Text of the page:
The small solid body, composed of frozen water and gas plus embedded dusty material, at the centre of a comet's head. It is the source of activity in a comet, and contains essentially all its mass. The nucleus of Halley's Comet, the first to be directly observed (by the Giotto space probe in 1986), is irregularly shaped, 16 × 8 km, with a dark crust; most nuclei are probably smaller. When very distant from the Sun, a comet's nucleus is inert. Within 3–4 AU, however, solar heating leads to gas sublimation, and production first of a coma, then a tail (see coma, cometary; tail, cometary). Near perihelion, surface temperatures may reach 25 °C. Cometary nuclei have low densities (typically 0.2g/cm3), and are prone to fragmentation. Nuclei which have made several perihelion passages are thought to be covered by a dark crust, as Halley's Comet. Gas emerges through fissures in the crust, carrying off dust which pursues its own orbit as a meteor stream. Perhaps only 10 % of the nucleus consists of such active regions at any one time. Emerging jets are the cause of non-gravitational forces which affect the orbits of comets. Pristine nuclei from the Oort Cloud may lack a dark crust and experience less heating than those of well-evolved comets, as happened with Comet Kohoutek. Some Apollo asteroids may be old, outgassed nuclei.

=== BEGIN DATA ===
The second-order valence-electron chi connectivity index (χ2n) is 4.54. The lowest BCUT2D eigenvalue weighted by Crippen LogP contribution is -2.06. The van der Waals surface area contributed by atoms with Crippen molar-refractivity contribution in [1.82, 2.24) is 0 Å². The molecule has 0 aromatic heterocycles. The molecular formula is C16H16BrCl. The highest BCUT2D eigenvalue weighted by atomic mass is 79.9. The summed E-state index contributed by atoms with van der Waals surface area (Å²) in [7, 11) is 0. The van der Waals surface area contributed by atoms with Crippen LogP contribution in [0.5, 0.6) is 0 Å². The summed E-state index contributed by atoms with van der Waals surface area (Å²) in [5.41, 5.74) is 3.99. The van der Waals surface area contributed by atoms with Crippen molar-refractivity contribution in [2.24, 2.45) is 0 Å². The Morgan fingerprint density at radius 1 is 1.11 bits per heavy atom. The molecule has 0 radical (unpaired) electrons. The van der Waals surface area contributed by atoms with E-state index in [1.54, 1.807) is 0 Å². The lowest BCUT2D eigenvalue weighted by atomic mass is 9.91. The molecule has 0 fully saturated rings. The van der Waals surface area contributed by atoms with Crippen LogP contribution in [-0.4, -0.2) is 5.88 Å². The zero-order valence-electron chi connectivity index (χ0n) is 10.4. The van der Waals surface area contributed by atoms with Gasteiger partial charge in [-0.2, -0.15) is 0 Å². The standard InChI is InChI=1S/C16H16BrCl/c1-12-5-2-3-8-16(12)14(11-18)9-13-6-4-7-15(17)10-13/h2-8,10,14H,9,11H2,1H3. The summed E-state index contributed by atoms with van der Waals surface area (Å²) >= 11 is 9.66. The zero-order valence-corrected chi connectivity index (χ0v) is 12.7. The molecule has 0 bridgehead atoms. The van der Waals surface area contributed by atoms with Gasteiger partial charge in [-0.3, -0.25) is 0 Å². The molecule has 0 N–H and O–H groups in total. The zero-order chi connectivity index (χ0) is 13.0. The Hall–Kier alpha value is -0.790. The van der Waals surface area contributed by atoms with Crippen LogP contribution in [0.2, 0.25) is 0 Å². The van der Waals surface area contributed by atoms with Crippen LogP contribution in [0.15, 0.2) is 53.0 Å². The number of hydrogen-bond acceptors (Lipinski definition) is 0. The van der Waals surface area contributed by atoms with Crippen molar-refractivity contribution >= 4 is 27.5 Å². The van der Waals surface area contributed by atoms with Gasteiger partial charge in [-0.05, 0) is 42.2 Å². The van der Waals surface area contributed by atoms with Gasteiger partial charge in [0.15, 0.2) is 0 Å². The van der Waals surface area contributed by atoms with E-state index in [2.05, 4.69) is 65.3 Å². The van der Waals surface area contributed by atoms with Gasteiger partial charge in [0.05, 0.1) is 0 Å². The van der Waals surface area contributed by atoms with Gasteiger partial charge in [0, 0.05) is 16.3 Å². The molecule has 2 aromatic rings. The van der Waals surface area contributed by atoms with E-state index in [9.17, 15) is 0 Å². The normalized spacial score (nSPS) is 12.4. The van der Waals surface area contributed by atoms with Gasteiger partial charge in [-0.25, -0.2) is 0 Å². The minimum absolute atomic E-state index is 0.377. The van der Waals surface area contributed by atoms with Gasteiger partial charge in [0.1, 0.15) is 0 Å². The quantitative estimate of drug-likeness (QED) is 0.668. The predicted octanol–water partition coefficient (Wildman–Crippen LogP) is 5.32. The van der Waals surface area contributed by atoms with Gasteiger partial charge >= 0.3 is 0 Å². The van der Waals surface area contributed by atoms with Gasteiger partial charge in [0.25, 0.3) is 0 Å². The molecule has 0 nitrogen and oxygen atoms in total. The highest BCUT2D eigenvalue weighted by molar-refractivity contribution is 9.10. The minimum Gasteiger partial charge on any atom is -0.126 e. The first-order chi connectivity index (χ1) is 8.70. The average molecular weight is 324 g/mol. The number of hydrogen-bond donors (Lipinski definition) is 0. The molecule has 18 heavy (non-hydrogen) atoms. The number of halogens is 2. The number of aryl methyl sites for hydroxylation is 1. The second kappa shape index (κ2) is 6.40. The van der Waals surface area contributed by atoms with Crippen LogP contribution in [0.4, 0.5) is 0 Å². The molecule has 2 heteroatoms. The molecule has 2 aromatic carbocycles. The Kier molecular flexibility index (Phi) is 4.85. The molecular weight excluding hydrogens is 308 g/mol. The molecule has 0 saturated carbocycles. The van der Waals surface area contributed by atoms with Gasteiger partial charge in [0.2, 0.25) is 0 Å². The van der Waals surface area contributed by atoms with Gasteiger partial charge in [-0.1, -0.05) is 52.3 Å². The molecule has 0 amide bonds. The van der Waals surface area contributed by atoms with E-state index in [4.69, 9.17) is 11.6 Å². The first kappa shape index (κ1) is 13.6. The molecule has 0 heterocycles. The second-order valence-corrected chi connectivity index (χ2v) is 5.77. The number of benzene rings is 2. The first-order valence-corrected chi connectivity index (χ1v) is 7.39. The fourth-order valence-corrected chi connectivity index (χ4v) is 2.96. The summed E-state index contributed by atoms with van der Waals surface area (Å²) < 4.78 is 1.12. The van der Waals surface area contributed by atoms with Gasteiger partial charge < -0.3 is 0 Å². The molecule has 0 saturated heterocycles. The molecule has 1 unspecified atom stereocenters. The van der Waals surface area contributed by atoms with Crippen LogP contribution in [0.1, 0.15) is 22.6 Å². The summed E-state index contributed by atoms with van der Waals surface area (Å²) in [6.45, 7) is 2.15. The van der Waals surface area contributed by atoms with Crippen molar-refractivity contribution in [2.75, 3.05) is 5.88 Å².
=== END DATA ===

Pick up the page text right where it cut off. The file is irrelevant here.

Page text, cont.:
Subjects: Astronomy and Astrophysics.